Re: birding-aus Specificity of aggression

Subject: Re: birding-aus Specificity of aggression
From: Jill Dening <>
Date: Fri, 30 Jul 1999 09:25:24 +1000

>Jill Dening described an aggressive stance taken by a single Noisy
>Friarbird against a group of resident Noisy Miners, but the same bird
>allowed the usual Rainbow Lorikeets, Scaly-breasted Lorikeets and the odd
>King Parrot to feed in the same tree with impunity.
>Which raised in my mind several questions on the specificity of aggression
>and related behaviours.
>I mean, the lorikeets etc are obviously competing for nectar but the Noisy
>Friarbird (NF) reserves its aggression for the Noisy Miners (NM). Clearly
>presence in the tree or nectar-feeding are not the triggers in this
>instance. The NF must recognise the NM as a competing 'species' even in the
>absence of active feeding - so is this a learned or an innate recognition?
>And how far does this recognition go if it is innate?,

I was inclined to think that the friarbird (...upper or lower case?) saw
the lorikeets as dominant to itself in the general order, but that the MNs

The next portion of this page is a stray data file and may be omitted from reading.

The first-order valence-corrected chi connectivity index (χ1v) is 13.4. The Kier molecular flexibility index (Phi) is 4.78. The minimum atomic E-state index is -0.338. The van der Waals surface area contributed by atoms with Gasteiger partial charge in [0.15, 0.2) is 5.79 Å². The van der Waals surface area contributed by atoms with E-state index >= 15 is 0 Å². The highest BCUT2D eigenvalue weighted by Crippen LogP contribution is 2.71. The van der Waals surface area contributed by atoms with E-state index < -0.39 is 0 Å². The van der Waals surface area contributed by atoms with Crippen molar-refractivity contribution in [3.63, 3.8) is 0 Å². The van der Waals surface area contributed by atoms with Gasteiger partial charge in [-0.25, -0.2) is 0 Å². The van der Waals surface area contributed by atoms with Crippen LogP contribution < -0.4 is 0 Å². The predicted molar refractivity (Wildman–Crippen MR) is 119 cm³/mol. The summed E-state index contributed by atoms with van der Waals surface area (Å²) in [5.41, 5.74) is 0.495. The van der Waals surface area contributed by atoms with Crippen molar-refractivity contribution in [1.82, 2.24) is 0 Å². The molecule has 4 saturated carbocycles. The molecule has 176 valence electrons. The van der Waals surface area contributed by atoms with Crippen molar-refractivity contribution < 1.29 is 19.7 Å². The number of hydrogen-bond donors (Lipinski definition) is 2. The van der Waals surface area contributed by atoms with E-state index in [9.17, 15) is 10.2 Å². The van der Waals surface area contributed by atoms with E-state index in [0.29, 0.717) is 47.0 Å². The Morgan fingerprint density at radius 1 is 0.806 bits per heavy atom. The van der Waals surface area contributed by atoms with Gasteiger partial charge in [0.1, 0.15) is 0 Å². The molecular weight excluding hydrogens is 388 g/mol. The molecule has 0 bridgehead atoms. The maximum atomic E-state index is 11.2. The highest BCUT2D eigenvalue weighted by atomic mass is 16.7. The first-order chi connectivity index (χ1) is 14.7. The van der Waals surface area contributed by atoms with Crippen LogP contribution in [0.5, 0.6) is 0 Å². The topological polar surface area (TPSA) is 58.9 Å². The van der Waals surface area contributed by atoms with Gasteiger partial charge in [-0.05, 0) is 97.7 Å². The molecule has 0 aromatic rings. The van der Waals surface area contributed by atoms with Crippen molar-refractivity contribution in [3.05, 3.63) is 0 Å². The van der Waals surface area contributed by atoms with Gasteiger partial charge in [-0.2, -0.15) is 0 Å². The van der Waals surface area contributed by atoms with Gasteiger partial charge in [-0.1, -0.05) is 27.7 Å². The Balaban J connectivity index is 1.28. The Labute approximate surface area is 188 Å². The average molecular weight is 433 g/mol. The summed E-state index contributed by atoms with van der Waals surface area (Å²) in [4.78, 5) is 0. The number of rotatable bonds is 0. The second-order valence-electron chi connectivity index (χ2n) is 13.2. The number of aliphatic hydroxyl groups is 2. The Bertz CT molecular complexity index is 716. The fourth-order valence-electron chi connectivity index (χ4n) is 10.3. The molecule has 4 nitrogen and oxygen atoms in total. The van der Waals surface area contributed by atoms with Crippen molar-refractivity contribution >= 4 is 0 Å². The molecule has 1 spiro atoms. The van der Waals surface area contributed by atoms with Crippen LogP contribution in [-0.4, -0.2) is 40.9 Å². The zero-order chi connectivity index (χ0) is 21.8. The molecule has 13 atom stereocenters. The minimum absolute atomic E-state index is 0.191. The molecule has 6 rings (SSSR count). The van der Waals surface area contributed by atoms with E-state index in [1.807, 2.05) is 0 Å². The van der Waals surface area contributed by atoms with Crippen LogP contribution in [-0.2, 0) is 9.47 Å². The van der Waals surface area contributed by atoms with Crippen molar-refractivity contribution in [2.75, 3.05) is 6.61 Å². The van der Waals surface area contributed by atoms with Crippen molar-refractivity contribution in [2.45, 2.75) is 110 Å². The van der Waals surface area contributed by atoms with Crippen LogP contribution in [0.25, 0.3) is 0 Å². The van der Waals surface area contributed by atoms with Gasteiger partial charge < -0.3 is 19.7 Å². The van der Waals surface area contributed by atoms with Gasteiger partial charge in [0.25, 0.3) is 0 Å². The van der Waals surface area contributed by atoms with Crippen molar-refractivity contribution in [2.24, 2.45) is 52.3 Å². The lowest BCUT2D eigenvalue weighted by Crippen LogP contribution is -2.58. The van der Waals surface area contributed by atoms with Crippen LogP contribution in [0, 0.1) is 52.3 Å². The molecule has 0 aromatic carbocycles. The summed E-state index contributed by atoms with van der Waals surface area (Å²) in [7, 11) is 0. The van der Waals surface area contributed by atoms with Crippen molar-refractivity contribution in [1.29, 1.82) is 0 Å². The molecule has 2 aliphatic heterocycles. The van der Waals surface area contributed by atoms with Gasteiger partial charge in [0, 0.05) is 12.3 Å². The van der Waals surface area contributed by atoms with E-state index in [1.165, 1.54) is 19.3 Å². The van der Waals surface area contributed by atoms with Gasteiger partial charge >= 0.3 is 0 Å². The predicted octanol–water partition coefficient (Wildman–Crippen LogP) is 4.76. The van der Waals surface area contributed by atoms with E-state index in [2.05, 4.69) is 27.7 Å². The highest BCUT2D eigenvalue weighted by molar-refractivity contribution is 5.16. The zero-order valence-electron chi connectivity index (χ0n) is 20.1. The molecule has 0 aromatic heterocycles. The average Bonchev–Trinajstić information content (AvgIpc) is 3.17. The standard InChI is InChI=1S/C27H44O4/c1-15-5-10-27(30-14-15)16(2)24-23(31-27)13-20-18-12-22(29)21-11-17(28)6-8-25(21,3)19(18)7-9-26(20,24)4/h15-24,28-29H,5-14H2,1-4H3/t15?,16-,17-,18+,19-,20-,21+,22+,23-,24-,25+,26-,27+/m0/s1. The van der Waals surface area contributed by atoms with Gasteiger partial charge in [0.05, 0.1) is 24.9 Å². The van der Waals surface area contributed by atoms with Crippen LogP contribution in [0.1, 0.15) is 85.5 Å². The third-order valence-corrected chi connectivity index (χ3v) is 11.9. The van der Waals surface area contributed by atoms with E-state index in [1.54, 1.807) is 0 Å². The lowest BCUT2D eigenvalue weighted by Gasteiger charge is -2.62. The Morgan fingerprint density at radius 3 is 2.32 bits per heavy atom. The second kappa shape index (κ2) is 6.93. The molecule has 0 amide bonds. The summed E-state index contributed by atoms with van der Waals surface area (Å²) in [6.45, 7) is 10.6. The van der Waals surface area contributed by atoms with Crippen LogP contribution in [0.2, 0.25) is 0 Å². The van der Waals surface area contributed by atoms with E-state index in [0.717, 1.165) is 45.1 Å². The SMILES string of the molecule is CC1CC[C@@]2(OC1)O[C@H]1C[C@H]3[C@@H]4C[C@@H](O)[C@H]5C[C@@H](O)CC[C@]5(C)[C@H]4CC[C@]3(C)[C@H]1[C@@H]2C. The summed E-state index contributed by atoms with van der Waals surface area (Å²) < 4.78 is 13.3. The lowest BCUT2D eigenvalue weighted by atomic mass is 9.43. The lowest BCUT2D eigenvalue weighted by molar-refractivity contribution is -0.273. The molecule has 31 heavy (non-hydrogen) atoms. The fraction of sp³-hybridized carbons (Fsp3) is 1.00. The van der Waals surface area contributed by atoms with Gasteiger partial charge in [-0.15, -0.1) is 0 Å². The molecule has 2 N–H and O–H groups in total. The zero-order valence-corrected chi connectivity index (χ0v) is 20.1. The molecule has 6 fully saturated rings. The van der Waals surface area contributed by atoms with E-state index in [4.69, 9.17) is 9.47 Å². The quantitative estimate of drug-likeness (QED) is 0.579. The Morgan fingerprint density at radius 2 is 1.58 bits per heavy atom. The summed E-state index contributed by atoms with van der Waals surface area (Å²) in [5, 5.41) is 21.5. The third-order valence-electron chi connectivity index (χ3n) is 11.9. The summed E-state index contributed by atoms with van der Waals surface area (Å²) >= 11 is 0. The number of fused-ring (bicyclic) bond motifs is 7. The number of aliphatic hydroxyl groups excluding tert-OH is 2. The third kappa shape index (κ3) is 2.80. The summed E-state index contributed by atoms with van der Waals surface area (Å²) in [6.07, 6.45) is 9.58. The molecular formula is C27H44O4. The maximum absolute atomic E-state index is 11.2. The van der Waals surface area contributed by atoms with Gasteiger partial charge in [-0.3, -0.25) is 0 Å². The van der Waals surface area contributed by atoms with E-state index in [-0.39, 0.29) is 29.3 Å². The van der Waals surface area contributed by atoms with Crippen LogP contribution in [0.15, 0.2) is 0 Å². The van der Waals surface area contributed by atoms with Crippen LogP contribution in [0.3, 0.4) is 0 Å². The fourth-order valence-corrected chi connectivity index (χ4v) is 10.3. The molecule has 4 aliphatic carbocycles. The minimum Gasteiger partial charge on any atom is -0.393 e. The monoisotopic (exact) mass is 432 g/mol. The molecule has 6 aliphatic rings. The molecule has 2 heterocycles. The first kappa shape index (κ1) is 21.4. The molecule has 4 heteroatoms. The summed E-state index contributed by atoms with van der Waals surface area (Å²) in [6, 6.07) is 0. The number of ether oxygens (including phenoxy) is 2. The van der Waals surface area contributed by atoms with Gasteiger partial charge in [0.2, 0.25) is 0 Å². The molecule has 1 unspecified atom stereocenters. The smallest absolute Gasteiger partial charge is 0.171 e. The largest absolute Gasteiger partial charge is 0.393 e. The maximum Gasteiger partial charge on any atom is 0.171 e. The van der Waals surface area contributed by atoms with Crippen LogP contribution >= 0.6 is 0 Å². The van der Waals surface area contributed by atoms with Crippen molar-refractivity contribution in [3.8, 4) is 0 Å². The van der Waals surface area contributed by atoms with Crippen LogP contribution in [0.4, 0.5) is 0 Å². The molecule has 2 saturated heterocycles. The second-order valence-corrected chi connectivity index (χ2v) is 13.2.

were subordinate (learned or innate?). If my thinking is correct, then it
would have been a waste of valuable energy to take on a losing battle,
whereas there was gain to be had from taking on the NMs.

Roy Sonnenburg wrote:
A couple of Noisy Friarbirds were harassing individual
Rainbow Lorikeets and when the R. Lorikeet flew, it would be pursued by a N.
Friarbird.  The Noisy Friarbird would actually grab the R. Lorikeet by the
tail with its bill and stop flying momentarily.

So, does this indicate that the aggression in the case of the Noisy
Friarbird is learned? In my tree the friarbird does not chase the
lorikeets, and yet Roy has seen them engaging in battle.

 which other
>honeyeaters or even non-honeyeaters are perceived as a threat?

The friarbird is also dominating the Little Wattlebirds which visit the
grevilleas. I omitted to mention this earlier.

Digressing slightly, normally at this time of year there would also be
several dozen Scarlet Honeyeaters in the same trees, as well as Brown H/E,
White-throated H/E and Silvereyes. They are all but absent. The continuing
wet weather has resulted in late and poor blossoming of the grevilleas.
They are a northern Australian species, which depend (or so it seems to me)
on a good dry season for good blossoming.


Jill Dening
Sunshine Coast, Qld

26º 51'         152º 56'

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